3 post-Halloween dermatologic woes and how to treat them

October 23, 2015

The ghosts, ghouls and goblins might be gone, but the skin problems from costumes, makeup and accessories will likely fuel post-Halloween visits to dermatologists. We asked dermatologists to comment on what colleagues are likely to see this time of year and how best to treat those skin conditions. Learn more

 

 

 

The ghosts, ghouls and goblins might be gone, but the skin problems from costumes, makeup and accessories will likely fuel post-Halloween visits to dermatologists. We asked dermatologists to comment on what colleagues are likely to see this time of year and how best to treat those skin conditions.

 

 

Skin problem 1: Allergic fallout

Anyone can react to ingredients in Halloween makeup products, according to Arielle R. Nagler, M.D., instructor, department of dermatology, NYU Langone Medical Center, New York City.

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“Reactions that are irritant in nature are faster in onset, while reactions that are allergic (type IV hypersensitivity) tend to be delayed, appearing between 24 to 96 hours after exposure,” Dr. Nagler says. “Patients who present with eczematous eruptions and pruritus after Halloween makeup should be evaluated for an irritant or allergic contact dermatitis and treated with topical steroids. If an allergic contact dermatitis is being considered, the patient can be referred for patch testing to identify the offending agent. It is particularly important to consider adhesives as culprits for reactions around eyes because these are common allergens and frequently used in attaching fake eyelashes. Other common culprits in facial cosmetics include preservatives such as methylisothiazolinone, metals such as nickel, propylene glycol and lanolin.”

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Red dye is one of the main culprits for skin irritation, according to Elizabeth Tanzi, M.D., founder and director, Capital Laser and Skin Care, Chevy Chase, Md., and clinical professor of dermatology at the George Washington Medical Center.

“The classic signs for irritant or an allergic contact dermatitis can develop with pruritus and erythema, but I’ve even seen papular and vesicular reactions in the past that can be quite severe. Although a topical corticosteroid is all that’s needed in most cases, the most severe cases may require intramuscular corticosteroid as treatment,” Dr. Tanzi says.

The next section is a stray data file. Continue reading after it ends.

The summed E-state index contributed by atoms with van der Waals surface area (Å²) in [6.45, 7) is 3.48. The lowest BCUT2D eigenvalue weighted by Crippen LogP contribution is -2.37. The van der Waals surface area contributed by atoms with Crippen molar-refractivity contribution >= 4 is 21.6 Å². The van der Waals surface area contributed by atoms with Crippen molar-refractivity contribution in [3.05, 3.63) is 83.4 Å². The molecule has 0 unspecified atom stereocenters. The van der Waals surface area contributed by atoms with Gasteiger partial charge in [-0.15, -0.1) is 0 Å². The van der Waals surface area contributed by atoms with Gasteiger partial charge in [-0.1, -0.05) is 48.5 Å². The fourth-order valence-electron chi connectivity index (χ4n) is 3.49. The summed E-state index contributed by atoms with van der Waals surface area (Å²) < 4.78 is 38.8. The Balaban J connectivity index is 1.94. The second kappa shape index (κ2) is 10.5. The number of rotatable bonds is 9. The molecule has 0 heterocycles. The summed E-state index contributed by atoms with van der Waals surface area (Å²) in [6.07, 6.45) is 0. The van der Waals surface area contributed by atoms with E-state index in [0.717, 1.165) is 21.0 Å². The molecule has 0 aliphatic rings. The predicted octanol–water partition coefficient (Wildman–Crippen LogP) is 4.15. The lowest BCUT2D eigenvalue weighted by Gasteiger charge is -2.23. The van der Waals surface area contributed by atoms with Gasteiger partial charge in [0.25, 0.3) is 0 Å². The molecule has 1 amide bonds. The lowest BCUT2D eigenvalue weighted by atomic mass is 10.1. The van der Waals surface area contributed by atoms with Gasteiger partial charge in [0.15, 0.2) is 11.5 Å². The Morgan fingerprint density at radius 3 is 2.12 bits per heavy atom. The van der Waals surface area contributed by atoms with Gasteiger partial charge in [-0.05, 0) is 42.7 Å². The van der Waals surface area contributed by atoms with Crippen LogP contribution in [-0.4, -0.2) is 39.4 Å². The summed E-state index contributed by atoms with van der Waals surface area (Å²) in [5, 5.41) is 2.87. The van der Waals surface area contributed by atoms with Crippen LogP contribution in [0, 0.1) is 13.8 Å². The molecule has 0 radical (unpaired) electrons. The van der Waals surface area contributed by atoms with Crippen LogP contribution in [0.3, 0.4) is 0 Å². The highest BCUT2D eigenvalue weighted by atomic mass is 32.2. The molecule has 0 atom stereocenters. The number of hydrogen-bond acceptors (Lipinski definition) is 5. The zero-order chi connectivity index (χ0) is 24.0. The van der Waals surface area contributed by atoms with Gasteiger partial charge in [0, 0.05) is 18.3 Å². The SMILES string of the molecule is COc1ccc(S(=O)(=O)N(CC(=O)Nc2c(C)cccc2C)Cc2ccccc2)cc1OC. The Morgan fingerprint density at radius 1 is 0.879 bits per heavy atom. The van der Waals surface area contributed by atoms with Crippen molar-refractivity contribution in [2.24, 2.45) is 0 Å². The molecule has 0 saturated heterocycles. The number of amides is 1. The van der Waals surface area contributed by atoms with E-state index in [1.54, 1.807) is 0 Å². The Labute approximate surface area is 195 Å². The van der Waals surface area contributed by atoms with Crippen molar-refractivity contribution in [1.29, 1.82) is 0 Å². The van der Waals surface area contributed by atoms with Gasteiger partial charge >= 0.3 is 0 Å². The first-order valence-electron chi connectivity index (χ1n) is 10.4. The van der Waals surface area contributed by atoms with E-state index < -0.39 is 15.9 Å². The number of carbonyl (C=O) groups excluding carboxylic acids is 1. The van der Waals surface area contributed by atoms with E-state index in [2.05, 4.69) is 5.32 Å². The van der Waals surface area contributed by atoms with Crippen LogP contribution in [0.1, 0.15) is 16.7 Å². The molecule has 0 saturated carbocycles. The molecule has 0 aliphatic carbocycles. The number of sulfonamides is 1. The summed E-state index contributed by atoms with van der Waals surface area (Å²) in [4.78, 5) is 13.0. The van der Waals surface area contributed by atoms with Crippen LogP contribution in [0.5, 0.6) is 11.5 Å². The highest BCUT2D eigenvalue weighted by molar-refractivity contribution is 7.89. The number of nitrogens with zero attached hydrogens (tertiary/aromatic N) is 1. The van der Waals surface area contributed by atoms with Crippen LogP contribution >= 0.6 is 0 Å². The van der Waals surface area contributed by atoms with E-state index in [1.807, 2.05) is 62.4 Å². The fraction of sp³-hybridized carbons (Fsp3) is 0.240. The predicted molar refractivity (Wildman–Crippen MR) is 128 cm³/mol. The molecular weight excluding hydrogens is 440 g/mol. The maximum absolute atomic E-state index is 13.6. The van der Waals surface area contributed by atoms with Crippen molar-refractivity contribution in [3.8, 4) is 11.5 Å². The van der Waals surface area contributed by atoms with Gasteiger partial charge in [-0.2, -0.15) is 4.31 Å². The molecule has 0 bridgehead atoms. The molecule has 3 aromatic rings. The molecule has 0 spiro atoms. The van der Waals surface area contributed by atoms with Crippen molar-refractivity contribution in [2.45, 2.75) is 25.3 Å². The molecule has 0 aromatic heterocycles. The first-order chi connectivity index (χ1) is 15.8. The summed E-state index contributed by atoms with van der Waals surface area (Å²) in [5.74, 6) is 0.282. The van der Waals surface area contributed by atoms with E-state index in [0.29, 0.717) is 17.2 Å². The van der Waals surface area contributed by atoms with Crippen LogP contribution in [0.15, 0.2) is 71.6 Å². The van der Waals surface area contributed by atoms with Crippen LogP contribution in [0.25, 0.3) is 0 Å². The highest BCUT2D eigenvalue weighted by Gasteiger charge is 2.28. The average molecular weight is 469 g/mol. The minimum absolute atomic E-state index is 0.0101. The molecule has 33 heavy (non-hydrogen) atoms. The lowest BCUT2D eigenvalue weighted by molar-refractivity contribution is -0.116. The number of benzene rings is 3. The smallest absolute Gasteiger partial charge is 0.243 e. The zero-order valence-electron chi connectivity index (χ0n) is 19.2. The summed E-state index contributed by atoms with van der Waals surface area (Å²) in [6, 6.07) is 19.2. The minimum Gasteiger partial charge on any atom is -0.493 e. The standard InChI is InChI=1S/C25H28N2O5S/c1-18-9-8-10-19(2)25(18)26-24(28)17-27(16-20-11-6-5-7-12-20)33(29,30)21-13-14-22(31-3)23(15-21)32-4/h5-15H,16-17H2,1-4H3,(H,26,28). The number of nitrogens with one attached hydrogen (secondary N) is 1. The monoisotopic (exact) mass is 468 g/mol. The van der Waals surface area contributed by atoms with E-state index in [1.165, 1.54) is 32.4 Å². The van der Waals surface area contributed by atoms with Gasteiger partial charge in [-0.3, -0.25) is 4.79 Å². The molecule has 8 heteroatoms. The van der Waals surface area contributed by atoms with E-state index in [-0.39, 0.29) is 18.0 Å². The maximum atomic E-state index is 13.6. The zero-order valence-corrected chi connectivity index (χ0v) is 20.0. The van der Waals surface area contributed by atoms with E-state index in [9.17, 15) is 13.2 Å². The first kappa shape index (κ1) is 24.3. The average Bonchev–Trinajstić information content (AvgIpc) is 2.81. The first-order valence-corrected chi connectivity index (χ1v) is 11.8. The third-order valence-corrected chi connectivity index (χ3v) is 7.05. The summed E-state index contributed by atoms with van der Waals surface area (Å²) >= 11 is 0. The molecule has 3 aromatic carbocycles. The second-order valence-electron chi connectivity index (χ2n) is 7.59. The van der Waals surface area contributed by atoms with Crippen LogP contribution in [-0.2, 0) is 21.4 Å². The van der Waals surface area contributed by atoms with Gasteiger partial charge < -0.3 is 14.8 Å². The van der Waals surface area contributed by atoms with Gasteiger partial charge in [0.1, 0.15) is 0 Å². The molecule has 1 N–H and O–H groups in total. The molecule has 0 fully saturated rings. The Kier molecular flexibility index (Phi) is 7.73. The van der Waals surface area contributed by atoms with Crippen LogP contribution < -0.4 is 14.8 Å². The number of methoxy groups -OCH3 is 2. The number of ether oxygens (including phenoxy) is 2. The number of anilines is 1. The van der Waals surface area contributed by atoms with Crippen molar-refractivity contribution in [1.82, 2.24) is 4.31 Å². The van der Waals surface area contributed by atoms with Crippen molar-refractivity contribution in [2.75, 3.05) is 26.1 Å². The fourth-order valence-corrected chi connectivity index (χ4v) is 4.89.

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Allergic or irritant contact dermatitis can also occur from fragrances, such as Balsam of Peru, or preservatives, including parabens, found in makeup, according to Julia Tzu, M.D., of Wall Street Dermatology in Manhattan, New York City.

“It presents as an itchy or irritated pink to pink scaly rash,” Dr. Tzu says. “Topical steroids can be used to treat both allergic and irritant contact dermatitis.”

 

 

Skin problem 2: The big breakout

Acne can be a problem when using heavy (especially oil-based) makeup on the skin, according to Dr. Tzu.

“To treat comedonal acne (which results from clogged pores and appear as blackheads and whiteheads), use a keratolytic agent, such as a topical retinoid,” Dr. Tzu says.

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Dr. Nagler said that short courses of topical acne therapy, including benzoyl peroxide, salicylic acid, topical antibiotics or tretinoin can be used if patients do develop acne after applying Halloween makeup.

Dendy Engelman, M.D., a New York City-based dermatologist and Galderma consultant, said post-Halloween attempts at makeup removal can result in rosacea flares.

“Many rosacea patients have sensitive skin, which can be easily irritated by heavy makeup, and harsh cleansers and scrubbing while trying to remove makeup. These factors, alone and together, may lead to flare-ups of bumps and pimples following Halloween, which can be treated with Soolantra (ivermectin) Cream, 1%, or Oracea (doxycycline) capsules, 40 mg.”

 

 

Skin problem 3: Scary infections

Dermatologists might encounter skin infections from sharing makeup, according to Dr. Nagler.

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“Since makeup is often applied to and around mucosal surfaces there is significant risk of infection,” Dr. Nagler says. Sharing makeup can increase patients’ risk of catching [an] upper respiratory tract infection, herpes and even bacterial infections in open areas. Skin infections need to be evaluated on a case by case basis, but both viral causes such as herpes and bacterial causes must be considered.”